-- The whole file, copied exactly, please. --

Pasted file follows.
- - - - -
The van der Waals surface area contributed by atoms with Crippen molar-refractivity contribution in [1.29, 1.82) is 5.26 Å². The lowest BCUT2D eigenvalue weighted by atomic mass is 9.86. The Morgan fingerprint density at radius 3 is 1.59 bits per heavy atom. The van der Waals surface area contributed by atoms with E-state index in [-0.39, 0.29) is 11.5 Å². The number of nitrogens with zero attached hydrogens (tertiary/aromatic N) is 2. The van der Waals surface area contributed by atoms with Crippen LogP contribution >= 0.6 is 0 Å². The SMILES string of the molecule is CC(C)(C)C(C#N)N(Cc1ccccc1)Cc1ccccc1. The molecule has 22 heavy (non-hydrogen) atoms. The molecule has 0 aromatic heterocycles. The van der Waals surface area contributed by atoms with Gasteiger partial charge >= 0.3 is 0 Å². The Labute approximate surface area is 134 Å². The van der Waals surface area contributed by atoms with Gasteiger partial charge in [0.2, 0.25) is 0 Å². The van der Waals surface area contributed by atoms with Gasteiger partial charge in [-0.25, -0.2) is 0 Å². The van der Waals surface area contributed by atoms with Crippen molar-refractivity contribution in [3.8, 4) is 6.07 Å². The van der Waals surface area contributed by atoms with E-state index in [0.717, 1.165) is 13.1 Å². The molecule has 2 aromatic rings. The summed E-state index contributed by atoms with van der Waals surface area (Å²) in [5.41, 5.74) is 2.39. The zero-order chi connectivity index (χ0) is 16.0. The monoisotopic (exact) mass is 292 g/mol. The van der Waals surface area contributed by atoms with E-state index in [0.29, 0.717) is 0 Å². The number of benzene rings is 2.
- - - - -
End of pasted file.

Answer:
The van der Waals surface area contributed by atoms with Crippen molar-refractivity contribution in [1.29, 1.82) is 5.26 Å². The lowest BCUT2D eigenvalue weighted by atomic mass is 9.86. The Morgan fingerprint density at radius 3 is 1.59 bits per heavy atom. The van der Waals surface area contributed by atoms with E-state index in [-0.39, 0.29) is 11.5 Å². The number of nitrogens with zero attached hydrogens (tertiary/aromatic N) is 2. The van der Waals surface area contributed by atoms with Crippen LogP contribution >= 0.6 is 0 Å². The SMILES string of the molecule is CC(C)(C)C(C#N)N(Cc1ccccc1)Cc1ccccc1. The molecule has 22 heavy (non-hydrogen) atoms. The molecule has 0 aromatic heterocycles. The van der Waals surface area contributed by atoms with Gasteiger partial charge >= 0.3 is 0 Å². The Labute approximate surface area is 134 Å². The van der Waals surface area contributed by atoms with Gasteiger partial charge in [0.2, 0.25) is 0 Å². The van der Waals surface area contributed by atoms with Gasteiger partial charge in [-0.25, -0.2) is 0 Å². The van der Waals surface area contributed by atoms with Crippen molar-refractivity contribution in [3.8, 4) is 6.07 Å². The van der Waals surface area contributed by atoms with E-state index in [0.717, 1.165) is 13.1 Å². The molecule has 2 aromatic rings. The summed E-state index contributed by atoms with van der Waals surface area (Å²) in [5.41, 5.74) is 2.39. The zero-order chi connectivity index (χ0) is 16.0. The monoisotopic (exact) mass is 292 g/mol. The van der Waals surface area contributed by atoms with E-state index in [0.29, 0.717) is 0 Å². The number of benzene rings is 2.